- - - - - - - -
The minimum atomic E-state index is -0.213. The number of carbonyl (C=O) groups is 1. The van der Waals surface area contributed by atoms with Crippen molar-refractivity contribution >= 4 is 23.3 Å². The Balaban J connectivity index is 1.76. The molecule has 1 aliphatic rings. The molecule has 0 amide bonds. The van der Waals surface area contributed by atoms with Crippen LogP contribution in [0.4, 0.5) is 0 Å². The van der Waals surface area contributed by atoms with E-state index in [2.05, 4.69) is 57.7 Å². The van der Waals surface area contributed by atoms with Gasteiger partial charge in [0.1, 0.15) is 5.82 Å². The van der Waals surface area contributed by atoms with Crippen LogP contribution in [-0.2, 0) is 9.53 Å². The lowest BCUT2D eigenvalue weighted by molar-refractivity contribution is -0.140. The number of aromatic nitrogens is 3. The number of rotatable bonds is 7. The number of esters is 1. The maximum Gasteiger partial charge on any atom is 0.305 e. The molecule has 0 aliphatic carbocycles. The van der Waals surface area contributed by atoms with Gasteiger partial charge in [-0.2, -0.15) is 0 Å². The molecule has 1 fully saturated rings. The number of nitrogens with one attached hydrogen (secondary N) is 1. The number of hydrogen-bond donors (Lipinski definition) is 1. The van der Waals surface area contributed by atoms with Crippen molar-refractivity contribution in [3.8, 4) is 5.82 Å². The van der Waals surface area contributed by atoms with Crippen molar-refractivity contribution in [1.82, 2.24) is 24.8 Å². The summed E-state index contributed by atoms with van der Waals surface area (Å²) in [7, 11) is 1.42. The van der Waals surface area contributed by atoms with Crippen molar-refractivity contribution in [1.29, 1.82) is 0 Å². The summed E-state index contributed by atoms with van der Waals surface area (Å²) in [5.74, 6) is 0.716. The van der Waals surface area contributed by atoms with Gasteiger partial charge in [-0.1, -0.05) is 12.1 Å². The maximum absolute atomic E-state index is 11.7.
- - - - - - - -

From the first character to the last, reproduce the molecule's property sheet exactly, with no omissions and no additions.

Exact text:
The minimum atomic E-state index is -0.213. The number of carbonyl (C=O) groups is 1. The van der Waals surface area contributed by atoms with Crippen molar-refractivity contribution >= 4 is 23.3 Å². The Balaban J connectivity index is 1.76. The molecule has 1 aliphatic rings. The molecule has 0 amide bonds. The van der Waals surface area contributed by atoms with Crippen LogP contribution in [0.4, 0.5) is 0 Å². The van der Waals surface area contributed by atoms with E-state index in [2.05, 4.69) is 57.7 Å². The van der Waals surface area contributed by atoms with Gasteiger partial charge in [0.1, 0.15) is 5.82 Å². The van der Waals surface area contributed by atoms with Crippen LogP contribution in [-0.2, 0) is 9.53 Å². The lowest BCUT2D eigenvalue weighted by molar-refractivity contribution is -0.140. The number of aromatic nitrogens is 3. The number of rotatable bonds is 7. The number of esters is 1. The maximum Gasteiger partial charge on any atom is 0.305 e. The molecule has 0 aliphatic carbocycles. The van der Waals surface area contributed by atoms with Gasteiger partial charge in [-0.2, -0.15) is 0 Å². The molecule has 1 fully saturated rings. The number of nitrogens with one attached hydrogen (secondary N) is 1. The number of hydrogen-bond donors (Lipinski definition) is 1. The van der Waals surface area contributed by atoms with Crippen molar-refractivity contribution in [3.8, 4) is 5.82 Å². The van der Waals surface area contributed by atoms with Crippen molar-refractivity contribution in [1.82, 2.24) is 24.8 Å². The summed E-state index contributed by atoms with van der Waals surface area (Å²) in [7, 11) is 1.42. The van der Waals surface area contributed by atoms with Crippen molar-refractivity contribution in [1.29, 1.82) is 0 Å². The summed E-state index contributed by atoms with van der Waals surface area (Å²) in [5.74, 6) is 0.716. The van der Waals surface area contributed by atoms with Gasteiger partial charge in [-0.1, -0.05) is 12.1 Å². The maximum absolute atomic E-state index is 11.7.